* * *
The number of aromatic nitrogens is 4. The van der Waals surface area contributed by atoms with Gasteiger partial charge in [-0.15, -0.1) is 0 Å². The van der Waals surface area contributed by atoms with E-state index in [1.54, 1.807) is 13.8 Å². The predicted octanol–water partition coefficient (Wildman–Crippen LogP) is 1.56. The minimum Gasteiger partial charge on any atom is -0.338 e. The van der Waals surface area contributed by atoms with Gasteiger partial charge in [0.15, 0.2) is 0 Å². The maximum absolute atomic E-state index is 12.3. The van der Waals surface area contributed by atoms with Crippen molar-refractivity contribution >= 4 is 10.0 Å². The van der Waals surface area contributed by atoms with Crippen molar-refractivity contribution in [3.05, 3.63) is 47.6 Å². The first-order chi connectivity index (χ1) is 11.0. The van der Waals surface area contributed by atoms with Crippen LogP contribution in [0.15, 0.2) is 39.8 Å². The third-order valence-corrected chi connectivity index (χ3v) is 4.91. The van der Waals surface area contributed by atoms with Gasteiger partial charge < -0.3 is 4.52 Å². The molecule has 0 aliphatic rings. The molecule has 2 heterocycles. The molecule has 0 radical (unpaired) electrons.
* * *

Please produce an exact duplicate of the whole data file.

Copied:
The number of aromatic nitrogens is 4. The van der Waals surface area contributed by atoms with Gasteiger partial charge in [-0.15, -0.1) is 0 Å². The van der Waals surface area contributed by atoms with E-state index in [1.54, 1.807) is 13.8 Å². The predicted octanol–water partition coefficient (Wildman–Crippen LogP) is 1.56. The minimum Gasteiger partial charge on any atom is -0.338 e. The van der Waals surface area contributed by atoms with Gasteiger partial charge in [0.15, 0.2) is 0 Å². The maximum absolute atomic E-state index is 12.3. The van der Waals surface area contributed by atoms with Crippen molar-refractivity contribution >= 4 is 10.0 Å². The van der Waals surface area contributed by atoms with Crippen molar-refractivity contribution in [3.05, 3.63) is 47.6 Å². The first-order chi connectivity index (χ1) is 11.0. The van der Waals surface area contributed by atoms with Crippen LogP contribution in [0.15, 0.2) is 39.8 Å². The third-order valence-corrected chi connectivity index (χ3v) is 4.91. The van der Waals surface area contributed by atoms with Gasteiger partial charge < -0.3 is 4.52 Å². The molecule has 0 aliphatic rings. The molecule has 2 heterocycles. The molecule has 0 radical (unpaired) electrons.